About SCVO

The Scottish Council for Voluntary Organisations (SCVO) is the national membership organisation for the voluntary sector. We champion the sector, provide services, and debate big issues. Along with our community of 2,000+ members, we believe that charities, social enterprises, and voluntary groups make Scotland a better place.


The following is SCVO’s representation to the UK Government’s Spending Review and outlines SCVO’s views in relation to the UK Shared Prosperity Fund (UKSPF) in particular, how the fund will be administered and what it should prioritise. SCVO is disappointed that there have been no formal avenues for consultation on the UKSPF with the UK Government failing to outline its priorities and ambitions for a successor to European Structural Funds.

Given the wide variety of voluntary organisations which rely on this work to deliver outstanding support to people and communities throughout Scotland and the UK, it is important that the fund carefully considers the view of its stakeholders in order to ensure future success. Whilst the opportunity to share our views on the UKSPF is welcomed as part of the government’s spending review, we recommend that formal stakeholder consultation is undertaken in order to properly and sufficiently inform the development of the UKSPF.


SCVO believe that administration of the proposed UKSPF which is due to replace European Structural Funds, should continue to be delivered at a devolved level. The main aim of the fund should be to address and reduce economic and social disparities within and between places and people in Scotland. It should promote place-based economic development and cohesion, helping communities across Scotland to improve key economic, social and wellbeing performance indicators.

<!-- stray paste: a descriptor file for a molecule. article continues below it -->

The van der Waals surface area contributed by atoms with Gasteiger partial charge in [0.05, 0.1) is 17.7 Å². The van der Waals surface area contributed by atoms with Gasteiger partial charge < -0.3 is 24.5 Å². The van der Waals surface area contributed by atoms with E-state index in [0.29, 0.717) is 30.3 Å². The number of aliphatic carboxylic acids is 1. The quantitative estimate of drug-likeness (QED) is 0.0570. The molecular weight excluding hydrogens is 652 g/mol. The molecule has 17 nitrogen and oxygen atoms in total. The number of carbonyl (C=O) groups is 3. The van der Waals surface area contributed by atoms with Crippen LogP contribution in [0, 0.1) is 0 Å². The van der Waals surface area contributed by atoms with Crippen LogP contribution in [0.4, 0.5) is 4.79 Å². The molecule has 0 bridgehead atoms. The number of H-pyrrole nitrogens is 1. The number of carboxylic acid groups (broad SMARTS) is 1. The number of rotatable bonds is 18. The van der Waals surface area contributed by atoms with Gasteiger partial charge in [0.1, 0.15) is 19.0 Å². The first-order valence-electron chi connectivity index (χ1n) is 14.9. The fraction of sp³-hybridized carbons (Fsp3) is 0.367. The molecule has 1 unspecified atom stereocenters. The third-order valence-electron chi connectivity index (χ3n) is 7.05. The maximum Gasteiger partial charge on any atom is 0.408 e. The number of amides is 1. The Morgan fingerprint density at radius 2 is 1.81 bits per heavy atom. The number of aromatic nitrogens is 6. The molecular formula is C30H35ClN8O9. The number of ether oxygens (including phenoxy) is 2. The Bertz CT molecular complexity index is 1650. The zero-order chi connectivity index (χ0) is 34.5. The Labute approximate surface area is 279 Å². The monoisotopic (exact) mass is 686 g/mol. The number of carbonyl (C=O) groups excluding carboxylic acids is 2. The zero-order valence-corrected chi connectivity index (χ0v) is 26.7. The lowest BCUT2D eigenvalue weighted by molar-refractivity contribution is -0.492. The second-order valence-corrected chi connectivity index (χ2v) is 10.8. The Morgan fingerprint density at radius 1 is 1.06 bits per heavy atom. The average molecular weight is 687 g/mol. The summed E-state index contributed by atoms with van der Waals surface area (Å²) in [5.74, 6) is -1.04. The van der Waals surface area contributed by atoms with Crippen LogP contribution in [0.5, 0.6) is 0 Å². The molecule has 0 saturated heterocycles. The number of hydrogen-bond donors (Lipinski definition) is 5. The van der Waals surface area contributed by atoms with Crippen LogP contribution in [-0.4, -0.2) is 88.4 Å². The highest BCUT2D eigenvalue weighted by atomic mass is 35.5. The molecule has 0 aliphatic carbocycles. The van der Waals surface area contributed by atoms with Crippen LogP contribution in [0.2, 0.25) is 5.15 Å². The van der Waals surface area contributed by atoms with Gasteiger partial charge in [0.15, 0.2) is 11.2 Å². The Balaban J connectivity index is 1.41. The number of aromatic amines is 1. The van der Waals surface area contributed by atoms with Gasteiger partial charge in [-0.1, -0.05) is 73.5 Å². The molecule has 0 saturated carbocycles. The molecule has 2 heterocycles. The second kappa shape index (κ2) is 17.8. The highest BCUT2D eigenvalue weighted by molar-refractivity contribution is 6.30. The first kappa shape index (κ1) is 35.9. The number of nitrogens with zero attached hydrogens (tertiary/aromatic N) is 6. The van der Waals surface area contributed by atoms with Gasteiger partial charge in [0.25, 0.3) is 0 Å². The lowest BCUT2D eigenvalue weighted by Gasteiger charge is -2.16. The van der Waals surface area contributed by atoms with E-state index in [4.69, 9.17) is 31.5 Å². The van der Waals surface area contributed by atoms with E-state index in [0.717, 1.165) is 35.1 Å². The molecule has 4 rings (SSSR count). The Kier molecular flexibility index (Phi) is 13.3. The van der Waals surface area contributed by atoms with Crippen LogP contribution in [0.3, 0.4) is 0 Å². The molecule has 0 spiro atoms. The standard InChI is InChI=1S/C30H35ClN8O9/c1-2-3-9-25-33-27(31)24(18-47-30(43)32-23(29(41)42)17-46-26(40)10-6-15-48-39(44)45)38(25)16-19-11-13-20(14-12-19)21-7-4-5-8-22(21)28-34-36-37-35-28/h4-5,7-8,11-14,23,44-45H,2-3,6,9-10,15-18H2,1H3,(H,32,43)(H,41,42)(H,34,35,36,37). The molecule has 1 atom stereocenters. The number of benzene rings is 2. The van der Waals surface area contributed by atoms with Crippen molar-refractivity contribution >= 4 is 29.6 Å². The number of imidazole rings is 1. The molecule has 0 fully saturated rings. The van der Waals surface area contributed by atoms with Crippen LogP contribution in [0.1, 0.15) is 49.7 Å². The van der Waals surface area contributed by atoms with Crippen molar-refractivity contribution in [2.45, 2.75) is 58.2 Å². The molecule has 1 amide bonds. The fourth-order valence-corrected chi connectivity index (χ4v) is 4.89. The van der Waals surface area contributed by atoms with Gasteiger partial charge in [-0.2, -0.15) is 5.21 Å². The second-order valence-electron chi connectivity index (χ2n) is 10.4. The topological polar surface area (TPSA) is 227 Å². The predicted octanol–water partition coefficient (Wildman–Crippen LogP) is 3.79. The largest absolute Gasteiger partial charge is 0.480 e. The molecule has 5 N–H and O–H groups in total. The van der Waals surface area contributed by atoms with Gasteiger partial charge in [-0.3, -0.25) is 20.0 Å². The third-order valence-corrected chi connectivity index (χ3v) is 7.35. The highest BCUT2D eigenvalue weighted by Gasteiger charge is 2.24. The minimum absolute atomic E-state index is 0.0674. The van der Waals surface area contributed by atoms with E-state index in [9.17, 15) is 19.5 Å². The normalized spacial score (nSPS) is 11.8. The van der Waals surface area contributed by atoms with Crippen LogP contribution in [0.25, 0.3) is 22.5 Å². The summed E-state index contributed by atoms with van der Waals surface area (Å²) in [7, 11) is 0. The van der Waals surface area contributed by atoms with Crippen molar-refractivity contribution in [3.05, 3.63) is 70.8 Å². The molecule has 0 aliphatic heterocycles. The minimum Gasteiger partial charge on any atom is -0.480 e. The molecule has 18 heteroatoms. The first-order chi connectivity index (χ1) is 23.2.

SCVO believe that it is crucial that the management of Scotland’s allocation of UKSPF is devolved to the Scottish Government. This allows for specific regional priorities to be addressed at a more localised level by people who have a comprehensive understanding of the challenges local communities face and the solutions required to overcome these challenges. Re-centralisation of the fund post-Brexit would be a backward step. The UK Government’s role in the fund should be limited to outlining a high-level framework, in similar vein of the EU’s cohesion policy, which acts as a guide for devolved administration funding allocation decisions.


The UKSPF should aim to support the Scottish Government’s aims as set out in the Programme for Government and complement the actions published in the Scottish Government’s Economic Recovery Implementation Plan as well as retaining alignment with Scotland’s National Performance Network.


Funding for the UKSPF should be devolved to Scotland and allocated based on regional need or on a place-based analysis of need. GDP, GVA or SIMD should not be the sole statistical measurement used to allocate funding. It is important that the replacement fund moves beyond the economic measures outlined above, and uses an evaluation framework which captures wellbeing, therefore aligning with the Scottish Government’s ambition to create a wellbeing economy in response to the coronavirus pandemic.